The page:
Call me naive. But I still am occasionally surprised that George W. Bush keeps getting away with his dog-ate-my-homework presidency. The latest example was his press conference a few days ago, his first since March.
The headlines focused on Bush accepting responsibility for the dubious sentence in his state of the union speech, in which he reported that Saddam Hussein (according to the Brits) had been shopping for uranium in Africa. But at the press conference, Bush said nothing about how that line had made it into his speech–whether it had been inserted because his aides were so eager to make a case for war that they were willing to exploit unconfirmed information the CIA had opposed using. Bush quickly shifted to hailing his decision to go to war against Hussein.
During the press conference, Bush several times uttered the most disingenuous statements to defend the war. These were remarks that cannot withstand scrutiny. But it’s good to be king (or president). You don’t get laughed out of the room–or a rose garden–no matter what you say. Here are three examples:
Question: Saddam Hussein’s alleged ties to al Qaeda were a key part of your justification for war. Yet, your own intelligence report, the NIE [National Intelligence Estimate], defined it as–quote “low confidence that Saddam would give weapons to al Qaeda.” Were those links exaggerated to justify war? Or can you finally offer us some definitive evidence that Saddam was working with al Qaeda terrorists?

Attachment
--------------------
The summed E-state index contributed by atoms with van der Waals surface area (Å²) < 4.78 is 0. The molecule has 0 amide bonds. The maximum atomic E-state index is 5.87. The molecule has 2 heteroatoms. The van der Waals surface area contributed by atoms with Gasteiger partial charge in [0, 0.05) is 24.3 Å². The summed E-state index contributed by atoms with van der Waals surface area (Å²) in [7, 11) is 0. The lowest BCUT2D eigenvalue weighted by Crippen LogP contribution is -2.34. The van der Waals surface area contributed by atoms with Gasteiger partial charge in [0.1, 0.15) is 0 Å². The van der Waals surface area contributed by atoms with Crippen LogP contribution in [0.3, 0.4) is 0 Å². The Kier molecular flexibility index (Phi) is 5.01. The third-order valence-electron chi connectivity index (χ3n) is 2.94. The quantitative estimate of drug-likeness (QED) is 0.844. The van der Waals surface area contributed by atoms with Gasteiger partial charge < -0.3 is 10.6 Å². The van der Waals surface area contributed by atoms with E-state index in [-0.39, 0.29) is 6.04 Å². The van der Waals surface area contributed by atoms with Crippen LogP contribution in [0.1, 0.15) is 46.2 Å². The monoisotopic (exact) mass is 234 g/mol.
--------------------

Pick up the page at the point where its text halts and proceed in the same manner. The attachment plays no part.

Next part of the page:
Bush: Yes, I think, first of all, remember I just said we’ve been there for 90 days since the cessation of major military operations. Now, I know in our world where news comes and goes and there’s this kind of instant–instant news and you must have done this, you must do that yesterday, that there’s a level of frustration by some in the media. I’m not suggesting you’re frustrated. You don’t look frustrated to me at all. But it’s going to take time for us to gather the evidence and analyze the mounds of evidence, literally, the miles of documents that we have uncovered.
Hold on. The question was not what new evidence Bush had to back up his previous allegations. The question was whether those earlier allegations had been supported by any evidence when Bush was using them to rally popular support for war. For months prior to the invasion, Bush repeatedly charged that Saddam Hussein was directly in cahoots with al Qaeda. That was supposedly why the Iraqi dictator could be considered a direct and imminent threat to the United States. In November 2002, Bush claimed that Hussein was “dealing with” al Qaeda. In February 2003, he said that Hussein was “harboring a terrorist network headed by a senior al Qaeda terrorist planner.” Days before the invasion, Dick Cheney cited Hussein’s “long-standing relationship” with al Qaeda.